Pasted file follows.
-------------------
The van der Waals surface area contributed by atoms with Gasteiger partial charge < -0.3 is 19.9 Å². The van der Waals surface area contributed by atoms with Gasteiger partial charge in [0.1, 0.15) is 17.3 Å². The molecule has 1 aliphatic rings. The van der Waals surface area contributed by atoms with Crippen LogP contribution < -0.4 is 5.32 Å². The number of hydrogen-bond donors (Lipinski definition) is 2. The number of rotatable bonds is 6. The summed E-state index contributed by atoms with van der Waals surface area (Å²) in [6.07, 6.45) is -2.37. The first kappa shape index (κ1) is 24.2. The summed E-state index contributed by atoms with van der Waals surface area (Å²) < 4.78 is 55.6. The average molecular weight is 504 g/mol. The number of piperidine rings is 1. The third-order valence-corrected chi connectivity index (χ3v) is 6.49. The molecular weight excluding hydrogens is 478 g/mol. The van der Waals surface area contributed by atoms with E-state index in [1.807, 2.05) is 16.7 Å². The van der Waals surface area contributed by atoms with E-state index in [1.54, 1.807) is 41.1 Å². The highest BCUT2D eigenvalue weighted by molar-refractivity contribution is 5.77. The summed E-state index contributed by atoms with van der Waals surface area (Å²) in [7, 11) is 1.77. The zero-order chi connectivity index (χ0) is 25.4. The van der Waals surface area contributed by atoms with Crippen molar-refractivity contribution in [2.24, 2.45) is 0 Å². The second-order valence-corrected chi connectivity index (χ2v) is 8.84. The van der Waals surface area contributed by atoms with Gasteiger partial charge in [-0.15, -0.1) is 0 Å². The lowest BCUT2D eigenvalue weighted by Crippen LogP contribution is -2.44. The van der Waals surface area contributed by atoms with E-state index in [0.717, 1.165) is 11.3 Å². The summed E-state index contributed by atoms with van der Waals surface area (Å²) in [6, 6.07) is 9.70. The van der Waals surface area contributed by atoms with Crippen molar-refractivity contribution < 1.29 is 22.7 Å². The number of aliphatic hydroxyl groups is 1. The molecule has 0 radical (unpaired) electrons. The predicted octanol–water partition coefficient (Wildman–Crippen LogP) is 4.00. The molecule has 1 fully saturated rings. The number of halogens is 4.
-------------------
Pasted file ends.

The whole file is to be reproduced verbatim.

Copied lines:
The van der Waals surface area contributed by atoms with Gasteiger partial charge < -0.3 is 19.9 Å². The van der Waals surface area contributed by atoms with Gasteiger partial charge in [0.1, 0.15) is 17.3 Å². The molecule has 1 aliphatic rings. The van der Waals surface area contributed by atoms with Crippen LogP contribution < -0.4 is 5.32 Å². The number of hydrogen-bond donors (Lipinski definition) is 2. The number of rotatable bonds is 6. The summed E-state index contributed by atoms with van der Waals surface area (Å²) in [6.07, 6.45) is -2.37. The first kappa shape index (κ1) is 24.2. The summed E-state index contributed by atoms with van der Waals surface area (Å²) < 4.78 is 55.6. The average molecular weight is 504 g/mol. The number of piperidine rings is 1. The third-order valence-corrected chi connectivity index (χ3v) is 6.49. The molecular weight excluding hydrogens is 478 g/mol. The van der Waals surface area contributed by atoms with E-state index in [1.807, 2.05) is 16.7 Å². The van der Waals surface area contributed by atoms with E-state index in [1.54, 1.807) is 41.1 Å². The highest BCUT2D eigenvalue weighted by molar-refractivity contribution is 5.77. The summed E-state index contributed by atoms with van der Waals surface area (Å²) in [7, 11) is 1.77. The zero-order chi connectivity index (χ0) is 25.4. The van der Waals surface area contributed by atoms with Crippen molar-refractivity contribution in [2.24, 2.45) is 0 Å². The second-order valence-corrected chi connectivity index (χ2v) is 8.84. The van der Waals surface area contributed by atoms with Gasteiger partial charge in [-0.15, -0.1) is 0 Å². The lowest BCUT2D eigenvalue weighted by Crippen LogP contribution is -2.44. The van der Waals surface area contributed by atoms with E-state index in [0.717, 1.165) is 11.3 Å². The summed E-state index contributed by atoms with van der Waals surface area (Å²) in [6, 6.07) is 9.70. The van der Waals surface area contributed by atoms with Crippen molar-refractivity contribution < 1.29 is 22.7 Å². The number of aliphatic hydroxyl groups is 1. The molecule has 0 radical (unpaired) electrons. The predicted octanol–water partition coefficient (Wildman–Crippen LogP) is 4.00. The molecule has 1 fully saturated rings. The number of halogens is 4.